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With the banks hardly paying any interest at all, a property bubble that could burst at any time, and a volatile share market, gemstones, the smallest form of capital investment, have climbed a long way up the ladder.
For several years, a marked increase in demand has been noticeable in the gemstone trade. Yet that demand is now facing limited resources, as Constantin Wild, the gemstone merchant from Idar-Oberstein, is well aware: “It’s becoming more and more difficult to get hold of high-value stones. Many deposits in Africa and Latin America are already exhausted. Imperial topazes, blue aquamarines and neon-yellow canary tourmalines, to name but a few.” Typically for this market, the price is also affected by the increased demand and short supply: “Prices for rubies and sapphires have multiplied several times over in recent years”, says Wild, who runs the family enterprise of that name, representing the fourth generation of his family in doing so.
Jörg Lindemann, managing director of the federal association of the gemstone and diamond industry (BVED), also sees gemstones as a good investment option – if the conditions are right: “Gemstones are indeed an interesting form of value guarantee. Unlike currency or stocks and shares, the value of gemstones stays constant over generations. Having said that, investors should only consider very high-quality, top-class specimens.” The expert also advises against buying on one’s own initiative: “A buyer needs a profound knowledge of the market if he is to purchase a suitable stone of enduring value. Buyers should have a very clear knowledge of the situation regarding the demand for or deposits of the gemstone in question. A purchase is not to be recommended without a reputable partner.”
Dear gemstone lovers,
any amount of to-ing and fro-ing, lots and lots of people, and in the middle of it all: me and my treasure chamber. As every year, I travelled – laden with sparkling stones – to the ‘Diamond, Gem & Pearl Show’ in Hong Kong.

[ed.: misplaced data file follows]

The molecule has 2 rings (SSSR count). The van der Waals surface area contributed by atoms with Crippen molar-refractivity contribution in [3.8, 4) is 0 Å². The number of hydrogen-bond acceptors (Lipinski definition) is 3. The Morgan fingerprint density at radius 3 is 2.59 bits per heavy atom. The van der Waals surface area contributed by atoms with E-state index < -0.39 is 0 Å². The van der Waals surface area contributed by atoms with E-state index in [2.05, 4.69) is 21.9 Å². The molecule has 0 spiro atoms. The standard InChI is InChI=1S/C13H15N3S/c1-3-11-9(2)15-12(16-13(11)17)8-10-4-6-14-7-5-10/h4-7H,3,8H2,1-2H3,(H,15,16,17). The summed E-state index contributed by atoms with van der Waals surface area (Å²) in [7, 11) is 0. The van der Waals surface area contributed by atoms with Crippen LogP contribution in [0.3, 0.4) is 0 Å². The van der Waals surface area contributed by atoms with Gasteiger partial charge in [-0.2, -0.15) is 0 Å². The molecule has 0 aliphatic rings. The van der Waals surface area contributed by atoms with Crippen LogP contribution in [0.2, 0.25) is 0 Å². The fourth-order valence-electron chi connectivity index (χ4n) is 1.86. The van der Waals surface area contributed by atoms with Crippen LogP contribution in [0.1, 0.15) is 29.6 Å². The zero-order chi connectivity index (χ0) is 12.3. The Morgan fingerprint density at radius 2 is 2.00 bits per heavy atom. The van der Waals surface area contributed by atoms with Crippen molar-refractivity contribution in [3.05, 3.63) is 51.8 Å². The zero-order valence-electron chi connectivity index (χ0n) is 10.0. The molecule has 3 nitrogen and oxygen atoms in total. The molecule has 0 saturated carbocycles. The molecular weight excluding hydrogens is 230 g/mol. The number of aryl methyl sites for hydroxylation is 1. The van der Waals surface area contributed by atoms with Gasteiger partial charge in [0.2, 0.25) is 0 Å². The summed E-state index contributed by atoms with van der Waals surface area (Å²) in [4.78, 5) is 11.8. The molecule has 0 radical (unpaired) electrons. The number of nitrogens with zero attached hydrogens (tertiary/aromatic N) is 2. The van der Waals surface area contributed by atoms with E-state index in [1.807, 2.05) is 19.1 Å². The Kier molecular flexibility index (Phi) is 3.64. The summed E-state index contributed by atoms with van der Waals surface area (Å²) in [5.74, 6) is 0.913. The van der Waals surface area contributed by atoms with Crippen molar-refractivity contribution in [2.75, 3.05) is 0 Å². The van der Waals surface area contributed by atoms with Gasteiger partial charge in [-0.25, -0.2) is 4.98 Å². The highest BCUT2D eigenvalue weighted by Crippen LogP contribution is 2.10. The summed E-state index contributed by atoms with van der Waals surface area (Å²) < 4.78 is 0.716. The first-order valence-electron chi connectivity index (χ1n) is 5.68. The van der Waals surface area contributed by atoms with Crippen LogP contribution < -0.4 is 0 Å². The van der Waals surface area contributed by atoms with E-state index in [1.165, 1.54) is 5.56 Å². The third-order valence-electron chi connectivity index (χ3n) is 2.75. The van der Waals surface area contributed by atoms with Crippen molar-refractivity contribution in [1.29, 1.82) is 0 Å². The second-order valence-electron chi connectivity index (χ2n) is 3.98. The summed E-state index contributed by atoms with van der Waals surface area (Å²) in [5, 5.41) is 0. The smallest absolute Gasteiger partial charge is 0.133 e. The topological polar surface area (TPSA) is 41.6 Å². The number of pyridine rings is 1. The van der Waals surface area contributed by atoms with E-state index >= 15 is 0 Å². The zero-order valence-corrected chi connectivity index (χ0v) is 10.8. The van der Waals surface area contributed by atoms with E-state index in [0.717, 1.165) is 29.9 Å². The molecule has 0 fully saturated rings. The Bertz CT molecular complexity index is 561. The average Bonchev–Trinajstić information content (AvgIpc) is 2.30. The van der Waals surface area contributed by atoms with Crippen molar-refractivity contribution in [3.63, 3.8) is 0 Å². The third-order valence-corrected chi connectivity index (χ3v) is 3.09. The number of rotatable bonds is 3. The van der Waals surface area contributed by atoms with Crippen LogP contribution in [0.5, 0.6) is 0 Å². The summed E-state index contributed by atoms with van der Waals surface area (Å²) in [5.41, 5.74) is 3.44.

The Asian market has been gaining in importance in the gemstone trade, and not just since yesterday. Whilst at one time only European countries and the USA were relevant for the sales market, the demand for luxury goods has been growing in Hong Kong, Mainland China and elsewhere – not least because of a financially strong upper level of society that is getting larger and larger. Apart from that, people in China have a great affinity for gemstones. Jade is regarded as a royal gemstone; the Chinese have probably been mining it and using it in jewellery and filigree art carvings since 6000 B.C. Continue reading Treasures of Nature in Hong Kong
Tucson is the second-largest city in Arizona after Phoenix. In February, on the occasion of the Gem & Jewelry Exchange, some 300,000 gemstone lovers came pouring into this desert town. I was among them.
Gemstones as far as the eye can see! During the trade fair, the whole city seems to be in gemstone fever! That’s why it’s always important for me not just to show my customers some magnificent stars in the gemstone firmament, but also to create the appropriate atmosphere. With this stand, in the Idar-Oberstein Pavilion at the GJX, we reckoned we were not likely to be overlooked …
But above all, of course, people’s attention was drawn by the special gemstones I’d brought with me. A sphene like this one is extremely rare. And word got around very quickly that I had this fabulous titanite from Sri Lanka on display! No wonder: the fire (or ‘dispersion’) of a sphene surpasses even that of a diamond. And at over 30 carats, this radiant green stone is suitable for really extravagant items of jewellery. Continue reading 5 exciting days in Tucson